For some, Florida's abortion bill is a 'fight for life'; for others, it's a 'fight for freedom'
Florida senators this week will start considering a proposal that would prevent physicians from performing abortions after 15 weeks of pregnancy.
Florida senators this week will start considering a proposal that would prevent physicians from performing abortions after 15 weeks of pregnancy, one of the most-controversial issues of the 2022 legislative session.
The proposal has companion legislation in the House. It was approved Thursday in a 10-5 vote in the House Health Care Appropriations Subcommittee. It also earlier cleared the House Professions & Public Health Subcommittee. It needs approval from the House Health & Human Services Committee before it can go to the full House.
The Senate Health Policy Committee is scheduled Wednesday to take up the proposal (SB 146), filed by Sen. Kelli Stargel, R-Lakeland.
Stargel released a statement saying that “women and children deserve better than abortion.” Stargel also talked about her personal experience as a “scared teenage mother” who understands the turmoil of facing an unplanned pregnancy.
The bill does include an exception, such as when a doctor says the fetus has a fatal abnormality, but it does not allow exceptions for rape or incest. The measure was modeled after Mississippi’s Gestational Age Act. Current Florida law bans abortion after 24 weeks of pregnancy.
The House version is sponsored by Rep. Erin Grall, R-Vero Beach, and Rep. Jenna Persons-Mulicka, R-Fort Myers, Grail said the bill is a “fight for life”.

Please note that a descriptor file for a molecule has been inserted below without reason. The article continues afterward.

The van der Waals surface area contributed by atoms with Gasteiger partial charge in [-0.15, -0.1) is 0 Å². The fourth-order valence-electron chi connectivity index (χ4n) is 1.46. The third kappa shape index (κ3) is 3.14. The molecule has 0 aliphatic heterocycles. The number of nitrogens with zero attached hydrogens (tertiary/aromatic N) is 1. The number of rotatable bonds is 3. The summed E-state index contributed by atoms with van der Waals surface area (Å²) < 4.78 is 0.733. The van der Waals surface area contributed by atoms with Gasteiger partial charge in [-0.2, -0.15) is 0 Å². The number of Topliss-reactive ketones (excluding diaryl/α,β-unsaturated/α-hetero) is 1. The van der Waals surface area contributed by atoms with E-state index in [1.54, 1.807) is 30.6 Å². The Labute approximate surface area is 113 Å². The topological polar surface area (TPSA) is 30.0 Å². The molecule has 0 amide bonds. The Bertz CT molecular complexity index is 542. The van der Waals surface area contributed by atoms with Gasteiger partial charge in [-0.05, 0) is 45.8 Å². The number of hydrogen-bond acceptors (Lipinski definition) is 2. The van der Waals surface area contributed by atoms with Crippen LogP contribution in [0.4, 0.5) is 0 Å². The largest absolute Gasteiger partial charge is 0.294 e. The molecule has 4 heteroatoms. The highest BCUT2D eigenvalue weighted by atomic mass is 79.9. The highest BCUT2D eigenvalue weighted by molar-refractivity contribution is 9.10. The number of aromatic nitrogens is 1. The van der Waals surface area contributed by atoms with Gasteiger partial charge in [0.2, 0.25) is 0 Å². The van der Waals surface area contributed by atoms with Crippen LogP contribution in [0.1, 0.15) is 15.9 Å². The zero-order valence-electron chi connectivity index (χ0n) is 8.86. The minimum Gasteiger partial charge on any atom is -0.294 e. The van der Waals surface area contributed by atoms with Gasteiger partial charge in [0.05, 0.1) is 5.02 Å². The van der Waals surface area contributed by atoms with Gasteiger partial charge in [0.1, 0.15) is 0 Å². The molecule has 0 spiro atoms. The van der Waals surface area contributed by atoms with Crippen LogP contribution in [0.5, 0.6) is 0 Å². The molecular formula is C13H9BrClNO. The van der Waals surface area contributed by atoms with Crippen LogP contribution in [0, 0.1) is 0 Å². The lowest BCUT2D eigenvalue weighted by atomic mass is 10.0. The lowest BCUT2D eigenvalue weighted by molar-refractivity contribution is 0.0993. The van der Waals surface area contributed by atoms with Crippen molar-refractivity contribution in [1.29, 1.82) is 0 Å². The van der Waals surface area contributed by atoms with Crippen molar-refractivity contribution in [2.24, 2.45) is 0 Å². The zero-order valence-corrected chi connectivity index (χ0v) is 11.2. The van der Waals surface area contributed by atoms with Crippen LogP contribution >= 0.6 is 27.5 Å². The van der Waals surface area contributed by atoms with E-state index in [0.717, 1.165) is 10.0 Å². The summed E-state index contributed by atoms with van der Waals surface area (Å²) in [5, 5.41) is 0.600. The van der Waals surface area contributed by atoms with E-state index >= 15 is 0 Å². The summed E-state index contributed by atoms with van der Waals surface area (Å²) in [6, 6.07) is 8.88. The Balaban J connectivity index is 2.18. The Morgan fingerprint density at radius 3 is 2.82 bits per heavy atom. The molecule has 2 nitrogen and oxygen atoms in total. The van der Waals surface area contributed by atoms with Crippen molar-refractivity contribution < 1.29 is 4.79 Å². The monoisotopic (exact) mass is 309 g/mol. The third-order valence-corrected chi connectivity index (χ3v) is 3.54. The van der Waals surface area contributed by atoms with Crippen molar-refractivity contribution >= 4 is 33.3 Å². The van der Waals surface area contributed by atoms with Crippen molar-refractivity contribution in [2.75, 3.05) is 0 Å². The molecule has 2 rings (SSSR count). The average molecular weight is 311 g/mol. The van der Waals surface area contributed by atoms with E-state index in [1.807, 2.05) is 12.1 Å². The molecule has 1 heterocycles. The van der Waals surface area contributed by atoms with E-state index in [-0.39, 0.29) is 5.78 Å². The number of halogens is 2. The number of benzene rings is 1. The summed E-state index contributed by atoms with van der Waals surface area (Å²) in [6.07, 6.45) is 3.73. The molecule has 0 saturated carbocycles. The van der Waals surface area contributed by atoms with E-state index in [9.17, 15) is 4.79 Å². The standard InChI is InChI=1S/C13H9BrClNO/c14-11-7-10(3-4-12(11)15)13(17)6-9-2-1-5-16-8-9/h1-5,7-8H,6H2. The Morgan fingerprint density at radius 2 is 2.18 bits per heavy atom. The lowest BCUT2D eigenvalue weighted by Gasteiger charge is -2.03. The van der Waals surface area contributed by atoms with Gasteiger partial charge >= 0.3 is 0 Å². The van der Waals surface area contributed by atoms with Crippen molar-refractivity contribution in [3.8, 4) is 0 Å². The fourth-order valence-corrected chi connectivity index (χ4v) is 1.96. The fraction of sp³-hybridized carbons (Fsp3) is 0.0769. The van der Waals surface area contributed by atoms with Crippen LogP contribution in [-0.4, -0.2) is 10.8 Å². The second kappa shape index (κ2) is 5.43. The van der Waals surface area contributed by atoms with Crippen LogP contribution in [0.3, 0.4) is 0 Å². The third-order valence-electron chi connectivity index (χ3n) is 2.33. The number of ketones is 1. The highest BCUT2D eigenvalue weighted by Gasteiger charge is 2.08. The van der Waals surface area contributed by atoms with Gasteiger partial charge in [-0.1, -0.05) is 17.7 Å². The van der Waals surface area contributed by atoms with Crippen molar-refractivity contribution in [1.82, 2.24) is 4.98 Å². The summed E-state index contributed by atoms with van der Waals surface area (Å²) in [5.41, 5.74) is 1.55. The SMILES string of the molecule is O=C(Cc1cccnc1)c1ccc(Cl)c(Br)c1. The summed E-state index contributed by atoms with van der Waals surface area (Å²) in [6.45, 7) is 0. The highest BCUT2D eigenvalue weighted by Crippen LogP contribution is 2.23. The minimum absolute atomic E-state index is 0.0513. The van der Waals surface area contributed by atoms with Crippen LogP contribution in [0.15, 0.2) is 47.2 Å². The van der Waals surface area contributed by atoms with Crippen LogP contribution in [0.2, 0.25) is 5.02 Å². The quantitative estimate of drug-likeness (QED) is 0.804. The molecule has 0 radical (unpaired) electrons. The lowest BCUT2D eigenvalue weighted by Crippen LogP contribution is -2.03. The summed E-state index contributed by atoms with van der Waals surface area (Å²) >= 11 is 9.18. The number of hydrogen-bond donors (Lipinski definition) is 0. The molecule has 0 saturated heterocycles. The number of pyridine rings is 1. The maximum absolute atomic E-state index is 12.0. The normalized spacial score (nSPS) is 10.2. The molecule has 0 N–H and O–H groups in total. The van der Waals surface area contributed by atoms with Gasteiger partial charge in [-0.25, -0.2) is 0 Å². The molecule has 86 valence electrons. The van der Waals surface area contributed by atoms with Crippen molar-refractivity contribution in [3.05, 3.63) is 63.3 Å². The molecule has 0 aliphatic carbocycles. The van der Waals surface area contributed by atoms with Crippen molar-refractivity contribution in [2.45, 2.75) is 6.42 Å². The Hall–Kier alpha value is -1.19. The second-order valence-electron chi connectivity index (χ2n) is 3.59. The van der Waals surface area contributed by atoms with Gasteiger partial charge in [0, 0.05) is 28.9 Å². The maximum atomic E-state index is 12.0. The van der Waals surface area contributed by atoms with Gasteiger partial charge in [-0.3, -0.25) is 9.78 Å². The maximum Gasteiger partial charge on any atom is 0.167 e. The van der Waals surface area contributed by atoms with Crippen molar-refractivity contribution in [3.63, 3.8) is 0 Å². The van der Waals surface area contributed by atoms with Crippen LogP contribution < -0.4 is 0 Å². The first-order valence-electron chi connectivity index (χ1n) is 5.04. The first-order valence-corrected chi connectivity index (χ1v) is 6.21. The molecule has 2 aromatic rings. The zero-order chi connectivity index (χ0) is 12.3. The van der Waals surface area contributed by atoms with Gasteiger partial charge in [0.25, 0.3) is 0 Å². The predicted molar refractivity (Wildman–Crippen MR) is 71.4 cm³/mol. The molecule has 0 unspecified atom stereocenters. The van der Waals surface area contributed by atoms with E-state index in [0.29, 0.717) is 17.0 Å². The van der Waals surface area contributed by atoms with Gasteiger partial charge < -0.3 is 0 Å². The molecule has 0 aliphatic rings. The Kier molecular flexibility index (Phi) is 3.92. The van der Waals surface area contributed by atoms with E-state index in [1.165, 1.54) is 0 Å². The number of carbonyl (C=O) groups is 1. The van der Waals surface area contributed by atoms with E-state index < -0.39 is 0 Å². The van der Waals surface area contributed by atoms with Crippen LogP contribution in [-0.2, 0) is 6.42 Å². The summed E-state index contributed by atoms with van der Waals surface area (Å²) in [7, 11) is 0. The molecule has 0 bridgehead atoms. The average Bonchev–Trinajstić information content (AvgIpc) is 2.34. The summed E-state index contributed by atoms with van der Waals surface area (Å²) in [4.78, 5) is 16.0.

“We killed over 25% of Florida’s children in 2020. And that’s an atrocity,” Grall said. “What about the basic human rights and freedoms of those children? What about the privilege that has been stripped away from those children? That child will be born a human being, like you and I, with all of the rights and privileges that we have to live in this country.”
Rep. Anna Eskamani, a Democrat from Orlando, spoke out in opposition to the bill during Professions & Public Health panel debate on Jan.19. She said it would strip away freedom from half of the state’s population.
“I have a deep sense of irony in my blood as I hear this debate, especially since it was just last November when the word ‘freedom’ was said so many times on the House floor during the COVID-19 special session,” Eskamani said. “Yet, here we are about to strip away freedom for more than half of Florida’s population. Let us be clear — this is not a moderate bill. There is no such thing as a reasonable abortion ban.”
Eskamani discussed the issue as “hypocrisy at its worst” and that Florida lawmakers who vote in favor of the bill are “turning their backs” on Floridians.
“This is a body that prioritizes wealthy individuals and corporations over working-class and poor Floridians, and we’re here to make sure those folks are not forgotten and that they have the same ability to express bodily autonomy as anyone else.”
WMFE reached out to Grall and Stargel for comment but did not hear back.
Information from News Service of Florida was used in this report.
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